Before you use property checking, you need to be aware of the data types and default values of the properties you're checking. If the value of a supported property is zero or an empty string, a reference to the property in an if conditional expression evaluates to false, giving the incorrect impression that the property does not exist when, in truth, it does.

This is where a JavaScript core language operator: typeof comes to the rescue. When you precede any expression with this operator, the result is a string name of the data type of the value. For example, if a property you're testing for always returns a string (whether an empty string or one with some text in it), the conditional expression can look like the following:

if (typeof someObject.someProperty == "string") {
    // property exists, so use it

As a kind of lazy alternative, you can test for the presence of a property by seeing if its type is anything other than undefined, as follows:

if (typeof someObject.someProperty != "undefined") {
    // property exists, so use it

You're not completely off the hook with this operator, however. It is missing from the core language in Netscape Navigator 2. Therefore, you should use this technique only within execution branches that have passed tests indicating the browser is something other than NN2 -- or assume that no one using that admittedly ancient browser will venture to your site.

Evaluating Your Needs
It is difficult to formulate a template to use for object detection. Each page's compatibility goals and object detection needs are somewhat different.

Perhaps the most important step in implementing object detection is identifying your needs. For example, if your scripts interact only with dynamic style attributes of elements, the primary object detection task is identifying the applicable syntax for referencing elements: using document.all to pick up stragglers still using IE4 vs. document.getElementById() for IE5+ and NN6 users. A function that receives an element's ID as an argument can accommodate both syntaxes, while protecting even older browsers from triggering errors:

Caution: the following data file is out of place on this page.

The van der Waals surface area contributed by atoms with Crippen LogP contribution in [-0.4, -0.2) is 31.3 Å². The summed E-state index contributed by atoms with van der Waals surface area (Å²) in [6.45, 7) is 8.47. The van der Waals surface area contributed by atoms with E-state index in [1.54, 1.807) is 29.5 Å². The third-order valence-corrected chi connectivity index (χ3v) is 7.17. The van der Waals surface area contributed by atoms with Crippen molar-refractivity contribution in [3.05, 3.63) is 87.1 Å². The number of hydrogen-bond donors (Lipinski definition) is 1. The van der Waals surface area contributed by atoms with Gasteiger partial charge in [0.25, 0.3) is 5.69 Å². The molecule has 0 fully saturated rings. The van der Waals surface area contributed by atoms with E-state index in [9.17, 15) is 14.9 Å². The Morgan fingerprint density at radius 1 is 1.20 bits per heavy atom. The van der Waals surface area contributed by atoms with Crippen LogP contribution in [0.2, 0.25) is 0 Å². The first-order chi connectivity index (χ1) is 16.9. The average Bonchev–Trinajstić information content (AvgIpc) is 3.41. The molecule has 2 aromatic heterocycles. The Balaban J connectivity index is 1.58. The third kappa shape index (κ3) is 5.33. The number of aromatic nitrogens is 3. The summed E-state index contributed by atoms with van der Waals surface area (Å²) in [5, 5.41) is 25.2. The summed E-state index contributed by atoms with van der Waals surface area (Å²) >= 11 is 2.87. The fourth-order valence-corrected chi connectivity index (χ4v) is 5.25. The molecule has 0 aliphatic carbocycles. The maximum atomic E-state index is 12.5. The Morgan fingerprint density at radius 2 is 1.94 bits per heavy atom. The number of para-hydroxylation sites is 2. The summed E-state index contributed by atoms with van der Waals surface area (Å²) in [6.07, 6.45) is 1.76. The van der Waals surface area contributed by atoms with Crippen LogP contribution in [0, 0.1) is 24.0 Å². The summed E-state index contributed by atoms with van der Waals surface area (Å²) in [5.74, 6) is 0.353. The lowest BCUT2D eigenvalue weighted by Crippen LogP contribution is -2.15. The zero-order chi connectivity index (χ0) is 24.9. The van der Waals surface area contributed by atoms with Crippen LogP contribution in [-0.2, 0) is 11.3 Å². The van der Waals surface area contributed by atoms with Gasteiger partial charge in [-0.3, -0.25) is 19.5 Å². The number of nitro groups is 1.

function myFunc(elemID) {
    var elem = (document.getElementById) ? ¬
    	document.getElementById(elemID) : ((document.all) ? ¬
    	document.all[elemID] : null);
    if (elem) {
        // act on element

If you don't want to repeat so much code in your functions, you can alternatively establish global variable flags for element reference categories at the top of your scripts:

var isW3C = (document.getElementById) ? true : false
var isAll = (document.all) ? true : false

Then use these global variables in your conditional expressions for execution branching, as follows:

function myFunc(elemID) {
    var elem = (isW3C) ? document.getElementById(elemID) : ((isAll) ? ¬
		document.all[elemID] : null);
    if (elem) {
        // act on element

Mold your decision branches so that the most likely true condition tests first. For example, with so many users now visiting with at least basic W3C DOM browsers, test for W3C DOM support first. Yes, it's true that IE5 supports both element reference styles, but the W3C DOM version will include NN6 users and future standards-compatible browsers, as well.

For functions that act as event handlers, multiple object detection routines are needed to handle both the diversity of event models and element reference syntaxes, as shown in the following example borrowed from the article Supporting Three Event Models at Once:

function functionName(evt) {
    evt = (evt) ? evt : ((window.event) ? window.event : "")
    if (evt) {
        var elem
        if ( {
            elem = ( == 3) ? :
        } else {
            elem = evt.srcElement
        if (elem) {
            // process event here

Designing your scripts around object detection frequently takes more planning than the browser sniffing approach. For one thing, it requires that you have a good grasp of what objects, properties, and methods are supported by your target browsers. The immense size of today's Microsoft and W3C object models, plus the various levels of support in different operating systems and browser versions complicates the matter. Unless you have a photographic memory, you'll want to have a reference handy, either in the form of up-to-date JavaScript-related books or a compatibility chart. These references provide the information you need about which objects, properties, and methods to test for.